claaarky - 3:09 pm on Aug 10, 2012 (gmt 0)
Tedster, just to answer your question a bit more, yes there are patterns (ignoring the cases where good pages go bad because of events outside of our website). It basically boils down to Amit Singhal's list to be honest but I'll try to put it in my own words!
In general the low quality pages, shallow, whatever you want to call them (I haven't yet thought of a word or phrase that perfectly sums up what we're seeing except for 'bad user metrics') are caused by the following:-
- low quality images (slightly blurry)
- images that just aren't very interesting or engaging,
- anything that isn't 100% appropriate to the page (text or images - e.g. an image of an Eagle accompanied by text that mostly talks about birds but doesn't actually mention eagles),
- anything that's badly written (spelling mistakes, bad grammar or lacking in any real helpful detail. For example you could describe a TV as rectangular, flat and sexy OR as LED, 50 inch screen, 3D with a 5 year guarantee....people unsurprisingly prefer the second version).
- long pages that don't do a good job of helping the user work their way through the content it in small, digestible chunks,
- inaccurate page titles (misleads the visitor, affects trust potentially),
- product is bad value (overpriced for what it is, or available elsewhere cheaper)
Those are the biggies. It seems that they all erode a visitor's trust and engagement in the site. In some sections of our site we had lots of pages where the user metrics were on the border of acceptability, but we found they had a cumulative grinding down effect so, although our flagging system said they were okay individually, collectively they were bad news. There would still be certain pages with slightly worse user metrics in amongst them but these would be quite random - almost like people left once they couldn't take any more rather than the page they actually left from being the main problem.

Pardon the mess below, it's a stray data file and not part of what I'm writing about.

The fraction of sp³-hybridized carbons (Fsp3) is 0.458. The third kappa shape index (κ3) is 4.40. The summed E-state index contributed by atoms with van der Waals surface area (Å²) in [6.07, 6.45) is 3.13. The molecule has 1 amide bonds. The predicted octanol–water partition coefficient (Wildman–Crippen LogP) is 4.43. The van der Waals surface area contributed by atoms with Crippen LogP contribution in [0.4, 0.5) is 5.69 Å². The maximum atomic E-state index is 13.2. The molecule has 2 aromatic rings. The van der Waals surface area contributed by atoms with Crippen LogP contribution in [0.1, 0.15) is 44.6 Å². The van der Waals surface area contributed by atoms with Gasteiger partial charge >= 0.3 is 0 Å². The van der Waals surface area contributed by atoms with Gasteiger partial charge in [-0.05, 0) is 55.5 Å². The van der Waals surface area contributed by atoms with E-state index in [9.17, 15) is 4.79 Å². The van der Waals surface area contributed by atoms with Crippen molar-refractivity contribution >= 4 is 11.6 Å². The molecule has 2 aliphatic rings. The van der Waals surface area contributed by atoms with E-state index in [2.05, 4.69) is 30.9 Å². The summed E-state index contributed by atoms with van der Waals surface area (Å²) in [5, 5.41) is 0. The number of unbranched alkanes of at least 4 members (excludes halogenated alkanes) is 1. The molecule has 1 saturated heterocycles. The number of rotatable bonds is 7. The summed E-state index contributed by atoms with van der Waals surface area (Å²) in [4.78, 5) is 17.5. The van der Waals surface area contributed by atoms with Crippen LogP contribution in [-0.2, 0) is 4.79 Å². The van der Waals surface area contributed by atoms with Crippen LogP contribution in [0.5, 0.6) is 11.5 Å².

Pages that have none of these issues have great user metrics. However, we do have some pages that DO have one or more of these issues but also have great user metrics - these tend to be where we have products better priced than anyone else (i.e. the price makes it great quality and compensates/overrides the negative factors). We still improved these pages on the basis they'd be even more popular if we did.
Another interesting observation is that bad product reviews really improve engagement and, ironically, conversion. It's like the fact we're prepared to show bad reviews gives people more confidence in us. We added a really slating review to one quite popular product and gritted our teeth, but it suddenly started selling like hot cakes. The number of visitors and external entrances remained the same initially, but as sales grew the page began rising in the rankings (ranking followed popularity, rather than the other way round). However, after a few weeks the sales fell away again and then the ranking dropped as well. This seems to confirm people have more confidence in information that is up to date or recent and that trust can be gained in some surprising ways! It also seems to confirm that pages people like and are engaged with will rank better as a result.
Basically, our observations are simply that running an online business is now no different to running a bricks and mortar business. That's an observation I'm liking a lot. It means I don't have to figure out Google - I need to figure out people and I have a chance of understanding how people work, because I am one. People are far more complex and constantly changing than any computer system could ever be, but I still feel I have a better chance now.